The reality today in society is that women face discrimination based on their gender. Even though gender inequality is experienced by and between individuals, it is also a result of how societies are organised, laws are set, economies function and ideologies shaped. This is evident through the different forms of gender discrimination, which include implicit bias, sexism and sexual harassment/assault. It is for these reasons that women’s rights are violated in a manner that lawmakers did not initially predict.
The saying “Women’s rights are human rights” first arose in the early 1990s after Hilary Rodham Clinton coined it in her speech at the United Nations 4th World Conference on Women in Beijing. On the one hand, it makes perfect sense that human rights also apply to women inherently by virtue of their human nature. The universal recognition that all humans are born free and equal in dignity and rights is a profound declaration that rings true and ought to be respected. On the other hand, there are great possibilities to revolutionise the existing laws to include women’s perspectives in the human rights discourse and to provide new insights into the gender-based inequalities they face today.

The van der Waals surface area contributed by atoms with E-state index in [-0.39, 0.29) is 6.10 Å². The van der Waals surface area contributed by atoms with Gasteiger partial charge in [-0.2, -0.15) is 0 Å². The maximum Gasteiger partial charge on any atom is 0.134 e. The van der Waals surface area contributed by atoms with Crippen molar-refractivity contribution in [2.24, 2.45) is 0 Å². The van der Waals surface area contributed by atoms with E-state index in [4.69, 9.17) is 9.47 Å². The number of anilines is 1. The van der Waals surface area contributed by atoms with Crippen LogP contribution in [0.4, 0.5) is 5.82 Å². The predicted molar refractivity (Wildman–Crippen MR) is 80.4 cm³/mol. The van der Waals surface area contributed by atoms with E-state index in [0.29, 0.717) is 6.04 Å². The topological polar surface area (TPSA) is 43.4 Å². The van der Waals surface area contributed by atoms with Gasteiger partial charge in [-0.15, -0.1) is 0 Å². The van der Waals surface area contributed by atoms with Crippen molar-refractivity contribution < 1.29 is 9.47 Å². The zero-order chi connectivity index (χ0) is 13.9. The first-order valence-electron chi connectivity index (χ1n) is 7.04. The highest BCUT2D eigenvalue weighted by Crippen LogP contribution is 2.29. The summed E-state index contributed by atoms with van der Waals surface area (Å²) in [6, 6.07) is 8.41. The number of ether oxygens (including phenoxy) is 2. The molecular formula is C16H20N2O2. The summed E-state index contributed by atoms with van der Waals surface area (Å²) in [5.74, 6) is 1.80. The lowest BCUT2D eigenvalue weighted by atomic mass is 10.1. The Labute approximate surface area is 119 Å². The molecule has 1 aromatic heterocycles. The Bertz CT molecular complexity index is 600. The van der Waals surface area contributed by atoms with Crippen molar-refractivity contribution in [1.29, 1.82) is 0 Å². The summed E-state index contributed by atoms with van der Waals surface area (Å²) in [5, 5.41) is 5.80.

Nevertheless, there are already several human rights laws, regulations and policies that exist to safeguard women’s rights and empower them with the tools to define, analyse and articulate their experiences. The major challenge with such instruments is the need for effective interpretation and enforcement to prevent further violation of women’s rights and achieve gender equality.
The popular slogan “The future is female’’ is not meant to demean the existence of other rights. On the contrary, it is used to show that the development of women’s rights provides a common foundation for developing an expansive array of visions and concrete strategies for change. Let us have a deeper look into the evolution of women’s rights to bridge the gap between historical events and the present circumstances.